Supercoiling unwinds two-micrometer plasmid yeast DNA at the origin of replication.
Stoynov SS, Dolapchiev LB
International Journal of Biochemistry & Cell Biology (2001)
Category: topoisomerase ¤ Added: Nov 19, 2002 ¤ Rating: ◊◊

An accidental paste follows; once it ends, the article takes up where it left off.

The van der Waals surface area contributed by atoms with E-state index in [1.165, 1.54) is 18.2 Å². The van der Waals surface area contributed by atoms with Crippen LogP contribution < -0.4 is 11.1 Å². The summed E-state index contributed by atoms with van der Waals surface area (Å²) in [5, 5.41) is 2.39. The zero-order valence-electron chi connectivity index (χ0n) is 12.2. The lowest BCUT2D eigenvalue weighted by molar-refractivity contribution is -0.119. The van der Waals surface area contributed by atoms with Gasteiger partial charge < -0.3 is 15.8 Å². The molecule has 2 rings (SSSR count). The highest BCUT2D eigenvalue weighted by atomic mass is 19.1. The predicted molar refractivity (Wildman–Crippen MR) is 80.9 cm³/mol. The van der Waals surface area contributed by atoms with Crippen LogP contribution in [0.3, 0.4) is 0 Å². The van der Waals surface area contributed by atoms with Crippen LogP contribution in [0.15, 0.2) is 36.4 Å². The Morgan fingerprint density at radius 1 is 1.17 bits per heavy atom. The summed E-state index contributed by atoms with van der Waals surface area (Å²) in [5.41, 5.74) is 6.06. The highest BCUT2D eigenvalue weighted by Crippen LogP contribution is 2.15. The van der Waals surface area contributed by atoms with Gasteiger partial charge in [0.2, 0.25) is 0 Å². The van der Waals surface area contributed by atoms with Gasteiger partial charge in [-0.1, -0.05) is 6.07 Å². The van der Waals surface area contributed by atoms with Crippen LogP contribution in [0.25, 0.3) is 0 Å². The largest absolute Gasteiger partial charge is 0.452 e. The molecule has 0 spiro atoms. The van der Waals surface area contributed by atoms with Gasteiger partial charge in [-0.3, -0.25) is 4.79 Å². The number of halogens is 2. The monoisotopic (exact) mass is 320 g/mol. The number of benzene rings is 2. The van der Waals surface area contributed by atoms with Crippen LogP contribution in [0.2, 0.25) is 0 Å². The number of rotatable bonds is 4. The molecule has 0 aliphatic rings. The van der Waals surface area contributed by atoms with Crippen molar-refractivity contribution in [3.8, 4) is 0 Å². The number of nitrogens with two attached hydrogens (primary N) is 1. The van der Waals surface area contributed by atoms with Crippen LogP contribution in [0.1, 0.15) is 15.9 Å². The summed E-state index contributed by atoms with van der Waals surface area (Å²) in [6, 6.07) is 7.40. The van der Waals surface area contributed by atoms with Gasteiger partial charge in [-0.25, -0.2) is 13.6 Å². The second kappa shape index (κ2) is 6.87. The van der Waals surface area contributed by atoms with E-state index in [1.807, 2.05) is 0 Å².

All studied origins of replication of DNA in Saccharomyces cere6isiae contain DNA unwinding elements. The introduction of unrestrained negative supercoiling leads to melting of the two DNA strands in DNA unwinding elements. To understand the mechanism of DNA replication it is important to know whether the most unstable region of DNA coincides with the origin of replication. Two-micrometer plasmid DNA from S. cere6isiae inserted in pBR322 was investigated by cleaving with snake venom phosphodiesterase. Its single-strand endonucleolytic activity allows cutting of negatively supercoiled DNA in the DNA unwinding elements. The sites of the venom phosphodiesterase hydrolysis were mapped by restriction enzymes. This study shows that the unwinding of the two-micrometers plasmid DNA of S. cere6isiae takes place only in the origin of replication as a result of unrestrained negative supercoiling.